Category Archives: History

The Last Roll of Kodachrome

KodachromeI got myself some nice Canon T4i but I can’t figure out where to put that film in, of which I still have a few rolls and which I don’t want to let go to waste.

I think I like Nikon better because on the old 6006, I still have, there was not problem with that – I just opened the back – and there is the space where the film fit in. I got the back of my new T4i open but there is still no place for that roll of film, only all that electronic stuff, chips and wires and such – hmmm.

But, jokes aside, I know there is no more film produces any more – at least not in form of a mass production – and that I would have a hard time to find a lab these days that could still develop film. This roll on the right is probably about 15 years old and expired so solidly that there would be hardly anything on it any more, even if there was a process to develop it with.

But I got to think about that when I ran into a video of photographer Steve McCurry, securing the last role of Kodachrome produced in 2009 and going on a world tour to shoot that last roll ever to leave the factory.

Reminded me of the beginning of my photography career back in Germany. Obviously, with the German arrogance, I did not use Kodachrome – the colors were just too American to satisfy a German eye – we used Agfachrome which displayed a softer gradient of colors and saturation. Back then I always shot slide film and I don’t really remember what my reason was to suddenly get into film for color prints when I got a much better camera – the Nikon 6006 – after coming to the US of A. It might have been because there was an affordable service to give me, with the prints, a scan of the images I could download from the lab’s web site. Another reason probably was, that I was not a purist any more and did break down and took memory photos – back in my early days that would never had happened – the shutter was pressed only when art came out.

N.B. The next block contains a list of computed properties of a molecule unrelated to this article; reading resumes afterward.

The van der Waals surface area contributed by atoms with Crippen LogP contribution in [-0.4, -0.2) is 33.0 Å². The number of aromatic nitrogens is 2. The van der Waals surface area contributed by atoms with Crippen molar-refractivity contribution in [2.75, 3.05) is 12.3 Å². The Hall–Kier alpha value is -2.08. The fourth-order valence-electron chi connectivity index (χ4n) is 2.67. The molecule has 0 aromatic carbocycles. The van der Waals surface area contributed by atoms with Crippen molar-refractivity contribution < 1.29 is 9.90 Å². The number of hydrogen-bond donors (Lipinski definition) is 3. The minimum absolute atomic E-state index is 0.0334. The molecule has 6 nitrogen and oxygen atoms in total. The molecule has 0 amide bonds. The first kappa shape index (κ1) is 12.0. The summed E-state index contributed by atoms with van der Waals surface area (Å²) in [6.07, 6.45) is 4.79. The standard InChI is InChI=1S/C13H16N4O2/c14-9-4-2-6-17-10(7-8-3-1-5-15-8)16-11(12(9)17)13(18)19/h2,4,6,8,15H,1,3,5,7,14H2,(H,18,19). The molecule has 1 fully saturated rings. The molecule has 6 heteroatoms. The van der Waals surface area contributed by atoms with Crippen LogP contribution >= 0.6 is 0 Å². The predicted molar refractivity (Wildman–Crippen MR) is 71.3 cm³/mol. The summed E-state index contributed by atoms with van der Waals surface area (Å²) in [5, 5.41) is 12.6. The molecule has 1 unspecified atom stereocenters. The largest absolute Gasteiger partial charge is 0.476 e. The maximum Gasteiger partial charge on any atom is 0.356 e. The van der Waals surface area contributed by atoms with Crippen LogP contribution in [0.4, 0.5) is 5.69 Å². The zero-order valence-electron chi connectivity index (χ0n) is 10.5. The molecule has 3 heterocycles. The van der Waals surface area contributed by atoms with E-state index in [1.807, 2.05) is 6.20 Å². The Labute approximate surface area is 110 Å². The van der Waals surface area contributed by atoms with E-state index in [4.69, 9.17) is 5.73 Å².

This very selective pressing of the shutter was paramount for Steve McCurry when he shot the very last role of Kodachrome. Here is his report…

This documentary got me very interested in Mr. McCurry and I found this interview with him.

You can see the gallery of the 31 images from the last role of Kodachrome on Vanity Fair.

PS: Reminded me that, during my early days of photography (with Agfachrome), I considered it a good outcome when I got one good shot from a role of film.

X11Forwarding But DISPLAY variable not set

x11-logoSerious programming in the olden days mean to deal with Unix – the father of today’s ubiquitous Linux running bigger part of the internet.

The first bigger project I was involved in was still the good old DOS with Turbo Pascal – anybody remember that?

As soon as I could, and we had to build something less of a hack but more of a software-engineered application, I steered my client into Unix, first the X86 version of Xenix, which turned out to be too flaky, and then a nice hundred thousand dollar HP Workstation. As it was an application involving graphics, an important order of business was to get familiar with the principles and techniques of the X11 windowing system.

This was not a very long-lived project and with the advent of more powerful x86 hardware and a finally decent piece of software from Microsoft – Windows NT – the develoment was moved to that new platform. The fact that the port from X to NT was not terribly difficult was a nice testimonial for proper application of software engineering principles. Hacking mentality as promoted by something like Turbo Pascal would have required a complete rewrite.